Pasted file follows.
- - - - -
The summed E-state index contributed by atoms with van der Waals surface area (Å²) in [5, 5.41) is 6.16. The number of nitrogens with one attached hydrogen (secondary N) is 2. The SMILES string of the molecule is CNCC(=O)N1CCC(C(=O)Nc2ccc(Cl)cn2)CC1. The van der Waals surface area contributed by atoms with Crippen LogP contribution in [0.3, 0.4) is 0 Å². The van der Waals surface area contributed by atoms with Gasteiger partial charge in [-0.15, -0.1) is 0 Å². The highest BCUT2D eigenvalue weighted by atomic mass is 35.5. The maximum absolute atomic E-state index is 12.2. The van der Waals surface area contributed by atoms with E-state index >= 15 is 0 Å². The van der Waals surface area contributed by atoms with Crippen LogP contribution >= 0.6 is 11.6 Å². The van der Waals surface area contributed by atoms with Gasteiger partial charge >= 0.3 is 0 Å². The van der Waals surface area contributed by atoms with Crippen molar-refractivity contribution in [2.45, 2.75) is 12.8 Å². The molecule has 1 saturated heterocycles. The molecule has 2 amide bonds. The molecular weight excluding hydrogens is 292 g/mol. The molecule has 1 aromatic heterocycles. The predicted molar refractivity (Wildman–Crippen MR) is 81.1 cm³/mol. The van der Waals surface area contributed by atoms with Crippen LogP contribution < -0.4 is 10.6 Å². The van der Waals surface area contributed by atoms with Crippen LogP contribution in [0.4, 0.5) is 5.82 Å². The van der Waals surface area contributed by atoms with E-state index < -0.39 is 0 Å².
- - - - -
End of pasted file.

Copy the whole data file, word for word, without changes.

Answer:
The summed E-state index contributed by atoms with van der Waals surface area (Å²) in [5, 5.41) is 6.16. The number of nitrogens with one attached hydrogen (secondary N) is 2. The SMILES string of the molecule is CNCC(=O)N1CCC(C(=O)Nc2ccc(Cl)cn2)CC1. The van der Waals surface area contributed by atoms with Crippen LogP contribution in [0.3, 0.4) is 0 Å². The van der Waals surface area contributed by atoms with Gasteiger partial charge in [-0.15, -0.1) is 0 Å². The highest BCUT2D eigenvalue weighted by atomic mass is 35.5. The maximum absolute atomic E-state index is 12.2. The van der Waals surface area contributed by atoms with E-state index >= 15 is 0 Å². The van der Waals surface area contributed by atoms with Crippen LogP contribution >= 0.6 is 11.6 Å². The van der Waals surface area contributed by atoms with Gasteiger partial charge >= 0.3 is 0 Å². The van der Waals surface area contributed by atoms with Crippen molar-refractivity contribution in [2.45, 2.75) is 12.8 Å². The molecule has 1 saturated heterocycles. The molecule has 2 amide bonds. The molecular weight excluding hydrogens is 292 g/mol. The molecule has 1 aromatic heterocycles. The predicted molar refractivity (Wildman–Crippen MR) is 81.1 cm³/mol. The van der Waals surface area contributed by atoms with Crippen LogP contribution < -0.4 is 10.6 Å². The van der Waals surface area contributed by atoms with Crippen LogP contribution in [0.4, 0.5) is 5.82 Å². The van der Waals surface area contributed by atoms with E-state index < -0.39 is 0 Å².